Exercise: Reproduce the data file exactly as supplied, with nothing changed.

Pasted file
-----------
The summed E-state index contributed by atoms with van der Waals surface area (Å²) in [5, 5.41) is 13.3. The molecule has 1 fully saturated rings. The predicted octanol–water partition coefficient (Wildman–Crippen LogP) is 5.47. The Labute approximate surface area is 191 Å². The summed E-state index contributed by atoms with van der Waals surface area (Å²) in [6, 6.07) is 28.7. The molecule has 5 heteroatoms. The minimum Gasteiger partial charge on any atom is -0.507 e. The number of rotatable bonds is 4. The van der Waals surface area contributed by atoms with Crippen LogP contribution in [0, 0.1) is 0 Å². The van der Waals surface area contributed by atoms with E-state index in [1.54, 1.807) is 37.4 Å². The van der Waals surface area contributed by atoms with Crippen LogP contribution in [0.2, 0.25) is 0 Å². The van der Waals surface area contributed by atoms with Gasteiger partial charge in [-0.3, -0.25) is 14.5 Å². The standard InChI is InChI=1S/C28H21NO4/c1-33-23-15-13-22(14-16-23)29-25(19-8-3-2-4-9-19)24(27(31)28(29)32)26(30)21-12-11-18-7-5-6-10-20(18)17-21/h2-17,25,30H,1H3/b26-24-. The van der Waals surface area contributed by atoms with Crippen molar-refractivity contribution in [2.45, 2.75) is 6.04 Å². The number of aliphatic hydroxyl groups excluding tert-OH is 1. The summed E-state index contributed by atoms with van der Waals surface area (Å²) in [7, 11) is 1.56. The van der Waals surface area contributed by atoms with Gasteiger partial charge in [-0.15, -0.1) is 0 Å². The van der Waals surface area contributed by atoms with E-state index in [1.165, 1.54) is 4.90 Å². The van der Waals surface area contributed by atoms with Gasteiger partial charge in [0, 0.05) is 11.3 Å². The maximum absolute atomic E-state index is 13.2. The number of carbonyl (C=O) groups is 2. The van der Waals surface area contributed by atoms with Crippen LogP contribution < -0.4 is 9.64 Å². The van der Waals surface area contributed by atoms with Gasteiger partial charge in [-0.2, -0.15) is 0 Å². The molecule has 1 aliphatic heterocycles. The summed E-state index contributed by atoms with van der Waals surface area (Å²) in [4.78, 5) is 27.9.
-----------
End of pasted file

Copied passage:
The summed E-state index contributed by atoms with van der Waals surface area (Å²) in [5, 5.41) is 13.3. The molecule has 1 fully saturated rings. The predicted octanol–water partition coefficient (Wildman–Crippen LogP) is 5.47. The Labute approximate surface area is 191 Å². The summed E-state index contributed by atoms with van der Waals surface area (Å²) in [6, 6.07) is 28.7. The molecule has 5 heteroatoms. The minimum Gasteiger partial charge on any atom is -0.507 e. The number of rotatable bonds is 4. The van der Waals surface area contributed by atoms with Crippen LogP contribution in [0, 0.1) is 0 Å². The van der Waals surface area contributed by atoms with E-state index in [1.54, 1.807) is 37.4 Å². The van der Waals surface area contributed by atoms with Crippen LogP contribution in [0.2, 0.25) is 0 Å². The van der Waals surface area contributed by atoms with Gasteiger partial charge in [-0.3, -0.25) is 14.5 Å². The standard InChI is InChI=1S/C28H21NO4/c1-33-23-15-13-22(14-16-23)29-25(19-8-3-2-4-9-19)24(27(31)28(29)32)26(30)21-12-11-18-7-5-6-10-20(18)17-21/h2-17,25,30H,1H3/b26-24-. The van der Waals surface area contributed by atoms with Crippen molar-refractivity contribution in [2.45, 2.75) is 6.04 Å². The number of aliphatic hydroxyl groups excluding tert-OH is 1. The summed E-state index contributed by atoms with van der Waals surface area (Å²) in [7, 11) is 1.56. The van der Waals surface area contributed by atoms with Gasteiger partial charge in [-0.15, -0.1) is 0 Å². The van der Waals surface area contributed by atoms with E-state index in [1.165, 1.54) is 4.90 Å². The van der Waals surface area contributed by atoms with Gasteiger partial charge in [0, 0.05) is 11.3 Å². The maximum absolute atomic E-state index is 13.2. The number of carbonyl (C=O) groups is 2. The van der Waals surface area contributed by atoms with Crippen LogP contribution < -0.4 is 9.64 Å². The van der Waals surface area contributed by atoms with Gasteiger partial charge in [-0.2, -0.15) is 0 Å². The molecule has 1 aliphatic heterocycles. The summed E-state index contributed by atoms with van der Waals surface area (Å²) in [4.78, 5) is 27.9.